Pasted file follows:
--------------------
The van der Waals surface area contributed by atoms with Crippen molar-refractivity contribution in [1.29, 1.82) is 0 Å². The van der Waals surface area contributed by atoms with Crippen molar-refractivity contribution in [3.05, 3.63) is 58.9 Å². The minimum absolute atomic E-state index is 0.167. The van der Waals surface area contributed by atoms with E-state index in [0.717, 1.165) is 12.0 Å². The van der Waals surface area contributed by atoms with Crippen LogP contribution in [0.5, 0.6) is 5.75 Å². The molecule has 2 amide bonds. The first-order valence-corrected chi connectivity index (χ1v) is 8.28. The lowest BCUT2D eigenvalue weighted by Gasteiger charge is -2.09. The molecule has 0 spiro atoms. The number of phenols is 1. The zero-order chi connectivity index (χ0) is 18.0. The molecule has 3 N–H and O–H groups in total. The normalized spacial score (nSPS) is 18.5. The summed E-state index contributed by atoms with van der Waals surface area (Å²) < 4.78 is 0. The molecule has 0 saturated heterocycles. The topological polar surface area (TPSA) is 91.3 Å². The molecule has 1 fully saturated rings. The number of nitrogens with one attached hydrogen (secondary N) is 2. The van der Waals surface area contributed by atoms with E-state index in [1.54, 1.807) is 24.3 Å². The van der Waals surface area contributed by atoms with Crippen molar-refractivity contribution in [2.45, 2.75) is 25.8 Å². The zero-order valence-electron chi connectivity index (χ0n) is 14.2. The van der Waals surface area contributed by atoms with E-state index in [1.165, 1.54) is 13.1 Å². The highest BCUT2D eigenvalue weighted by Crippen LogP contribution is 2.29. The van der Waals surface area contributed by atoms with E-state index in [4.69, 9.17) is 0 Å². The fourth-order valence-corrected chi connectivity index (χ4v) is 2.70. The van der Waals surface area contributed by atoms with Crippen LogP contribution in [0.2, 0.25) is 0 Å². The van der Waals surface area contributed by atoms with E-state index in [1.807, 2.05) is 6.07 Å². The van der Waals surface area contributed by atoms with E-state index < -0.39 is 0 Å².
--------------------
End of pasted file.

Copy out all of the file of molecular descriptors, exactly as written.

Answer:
The van der Waals surface area contributed by atoms with Crippen molar-refractivity contribution in [1.29, 1.82) is 0 Å². The van der Waals surface area contributed by atoms with Crippen molar-refractivity contribution in [3.05, 3.63) is 58.9 Å². The minimum absolute atomic E-state index is 0.167. The van der Waals surface area contributed by atoms with E-state index in [0.717, 1.165) is 12.0 Å². The van der Waals surface area contributed by atoms with Crippen LogP contribution in [0.5, 0.6) is 5.75 Å². The molecule has 2 amide bonds. The first-order valence-corrected chi connectivity index (χ1v) is 8.28. The lowest BCUT2D eigenvalue weighted by Gasteiger charge is -2.09. The molecule has 0 spiro atoms. The number of phenols is 1. The zero-order chi connectivity index (χ0) is 18.0. The molecule has 3 N–H and O–H groups in total. The normalized spacial score (nSPS) is 18.5. The summed E-state index contributed by atoms with van der Waals surface area (Å²) < 4.78 is 0. The molecule has 0 saturated heterocycles. The topological polar surface area (TPSA) is 91.3 Å². The molecule has 1 fully saturated rings. The number of nitrogens with one attached hydrogen (secondary N) is 2. The van der Waals surface area contributed by atoms with E-state index in [1.54, 1.807) is 24.3 Å². The van der Waals surface area contributed by atoms with Crippen molar-refractivity contribution in [2.45, 2.75) is 25.8 Å². The zero-order valence-electron chi connectivity index (χ0n) is 14.2. The van der Waals surface area contributed by atoms with E-state index in [1.165, 1.54) is 13.1 Å². The highest BCUT2D eigenvalue weighted by Crippen LogP contribution is 2.29. The van der Waals surface area contributed by atoms with E-state index in [4.69, 9.17) is 0 Å². The fourth-order valence-corrected chi connectivity index (χ4v) is 2.70. The van der Waals surface area contributed by atoms with Crippen LogP contribution in [0.2, 0.25) is 0 Å². The van der Waals surface area contributed by atoms with E-state index in [1.807, 2.05) is 6.07 Å². The van der Waals surface area contributed by atoms with E-state index < -0.39 is 0 Å².